What We’re Reading: 123rd Annual Meeting Edition
For both those who missed the annual meeting and those who’d like to read a range of takes on it, we present a roundup of some blog posts and articles on various aspects of the event. If we’ve failed to link to someone who covered the meeting we apologize, please feel free to contribute more links in the comment section.
- AHA Today
To keep you up-to-date as best we could during the annual meeting, AHA Today presented posts on daily overviews (Friday, Saturday, Sunday, and Monday), the opening of the meeting, the general meeting, the Council resolution, and more.
- Historians TV
Attendees at the meeting probably noticed large TVs around the conference space, and special channels in their hotel rooms broadcasting interviews from the annual meeting and sponsored segments on history departments and organizations. Much of this content is available online at historianstv.com.
Inside Higher Ed
Articles from Inside Higher Ed covered topics of graduate coursework, the history job market, transnational history, and the Council’s resolution for the 2010 annual meeting.
- Seeking Purpose in Graduate Course Work
- The Depressed History Job Market
- History Beyond the Nation-State
- Historians Reject Proposed Boycott
Most of the Chronicle’s articles on the annual meeting focused on the history job market, but two of their blogs (their News Blog and Stan Katz’s section on the Brainstorm blog) tackled topics on the Bush administration, Gabrielle Spiegel’s presidential address, the future of the annual meeting, and the drama in the State Department’s Historical Advisory Committee.
- A Checklist for Candidates Hoping to Zip Up a Job
- Jobs Are Down but Attendance Is Up at This Year’s Historians’ Meeting
- Economy’s Toll on Job Market Is Evident at Historians’ Meeting
- The Legacy of the Bush-Cheney Years: Trends That May Linger
- After Postmodernism: A Historian Reflects on Where the Field Is Going
Alas the staff of the AHA finds itself stretched thin during the annual meeting, inhibiting the amount of blogging we’d really like to do. Luckily a number of meeting attendees hit the blogosphere with their takes on sessions, events, and the annual meeting in general. Below, arranged in alphabetical order, are links to these blogs. If you feel we’ve missed anyone please let us know in the comments below.
- 2008 Cliopatria Awards – The 2008 Cliopatria Awards for History blogging were presented during the AHA Meeting. Find information on and links to all the winners online.
Since Historiann couldn’t make it to New York she turned to her correspondents “Hotshot Harry” and “Classy Claude” for musings on the meeting. She also put together her own roundup of annual meeting blog posts, including linking to some whose profanity left them out of what AHA Today would consider professional discourse.
- AHA open thread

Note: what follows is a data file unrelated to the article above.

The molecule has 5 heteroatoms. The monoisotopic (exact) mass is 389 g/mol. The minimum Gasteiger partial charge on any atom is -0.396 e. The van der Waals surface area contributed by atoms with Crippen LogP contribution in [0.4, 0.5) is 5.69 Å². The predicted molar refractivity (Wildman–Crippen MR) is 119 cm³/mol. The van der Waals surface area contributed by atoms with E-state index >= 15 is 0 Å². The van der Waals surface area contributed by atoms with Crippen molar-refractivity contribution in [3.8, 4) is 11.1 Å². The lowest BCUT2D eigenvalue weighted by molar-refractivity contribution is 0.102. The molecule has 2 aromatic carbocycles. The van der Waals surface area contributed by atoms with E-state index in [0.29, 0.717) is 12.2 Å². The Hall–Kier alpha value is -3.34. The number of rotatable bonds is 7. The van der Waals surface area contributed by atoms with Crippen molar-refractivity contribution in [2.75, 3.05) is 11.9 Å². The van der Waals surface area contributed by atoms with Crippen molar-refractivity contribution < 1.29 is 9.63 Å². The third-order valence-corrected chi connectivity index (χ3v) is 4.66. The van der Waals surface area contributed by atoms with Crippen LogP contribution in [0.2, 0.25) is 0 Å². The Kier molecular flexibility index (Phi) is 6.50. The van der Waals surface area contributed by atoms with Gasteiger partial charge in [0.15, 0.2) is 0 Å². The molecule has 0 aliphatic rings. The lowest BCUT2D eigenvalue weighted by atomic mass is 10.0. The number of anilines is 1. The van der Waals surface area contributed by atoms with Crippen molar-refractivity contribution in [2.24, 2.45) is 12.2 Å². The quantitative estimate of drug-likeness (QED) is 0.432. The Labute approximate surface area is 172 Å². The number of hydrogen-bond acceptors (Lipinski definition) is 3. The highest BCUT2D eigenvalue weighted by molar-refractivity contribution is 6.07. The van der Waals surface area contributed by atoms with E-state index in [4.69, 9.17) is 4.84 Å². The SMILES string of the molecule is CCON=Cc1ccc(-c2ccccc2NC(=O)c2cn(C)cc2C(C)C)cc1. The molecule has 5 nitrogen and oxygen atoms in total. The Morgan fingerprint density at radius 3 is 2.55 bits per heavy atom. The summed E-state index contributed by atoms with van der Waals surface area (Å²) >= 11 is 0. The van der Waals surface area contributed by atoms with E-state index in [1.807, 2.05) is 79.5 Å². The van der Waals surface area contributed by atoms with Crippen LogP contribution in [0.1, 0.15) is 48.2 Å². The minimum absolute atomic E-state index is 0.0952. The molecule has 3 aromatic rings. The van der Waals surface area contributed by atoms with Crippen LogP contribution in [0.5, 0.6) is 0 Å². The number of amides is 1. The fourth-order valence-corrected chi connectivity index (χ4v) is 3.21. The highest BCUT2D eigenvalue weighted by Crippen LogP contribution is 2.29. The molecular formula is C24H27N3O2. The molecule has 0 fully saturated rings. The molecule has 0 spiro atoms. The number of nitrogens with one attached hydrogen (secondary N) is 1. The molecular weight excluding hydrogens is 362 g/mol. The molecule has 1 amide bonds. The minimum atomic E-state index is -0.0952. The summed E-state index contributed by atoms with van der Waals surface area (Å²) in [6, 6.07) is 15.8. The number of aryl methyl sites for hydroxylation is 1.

- Hotshot Harry from Tucumcari’s first dispatch from AHA HQ
- Hotshot Harry, day 2 at the AHA: “A photo of the candidates in the job center might be worthy of Walker Evans”
- AHA blogging round-up: how will we keep them down on the ranch, now that they’ve seen NYC?
- Tales From the Pit, part deux: Classy Claude files his report on AHA 2009
Cameron Blevins of the History-ing blog brought a unique perspective to the annual meeting considering Cameron is 22 and attended the meeting with “no job interviews, no papers to present, no potential colleagues I need to glad-hand.”
Rick Shenkman, editor of HNN, reports on the meeting, links to articles and blog posts, and presents a number of videos from a Historians Against the War panel.
Kelly in Kansas
Kelly Woestman notes the sessions she attended, the panel she was a part of, and the people she met up with while at the annual meeting.
Legal History Blog
Mary L. Dudziak sums up the annual meeting session “Doing Transnational History.”
Sterling Fluharty looks back at this year’s annual meeting experience and also posts the paper that he presented at “The History Job Market: Opportunities, Problems, and Fixes” session. Also be sure to check out his twitter page for brief comments and observations about specific sessions and the annual meeting in general.
AndrewMc “rambles” (his own word) about the AHA annual meeting and Job Center (formerly the Job Register) and gets a response in the comment section.
Claire B. Potter spent most of her meeting interviewing job candidates in a hotel room, but did find time to blog a few observations (job market sessions are “making people unnecessarily hysterical”) and once she returned home wrote about the Council’s resolution for the 2010 meeting (and her take on how to react to the situation).
- Wrap-up of AHA Day 1: The Radical Hasn’t Been To A Session Yet
- AHA Day 3: A Cautionary Tale
- Hello, American Historical Association: My Name Is The Tenured Radical And I Am Here To Recruit You
What Else We’re Reading
Believe it or not we did find time to read a few non-annual meeting related articles and posts. Check them out below.
- Doing the Math to Find the Good Jobs
The Wall Street Journal presents their list of the best and worst jobs (out of 200 they researched). Guess which profession made the top ten?
- Jubilee: MLK, Obama and Overcoming at the Anacostia Community Museum
The Washington Post’s Express Nightout site profiles some events and artifacts available at the Anacostia Community Museum.
Contributors: David Darlington, Elisabeth Grant, and Vernon Horn
This post first appeared on AHA Today.
Tags: AHA Today Annual Meeting through 2010
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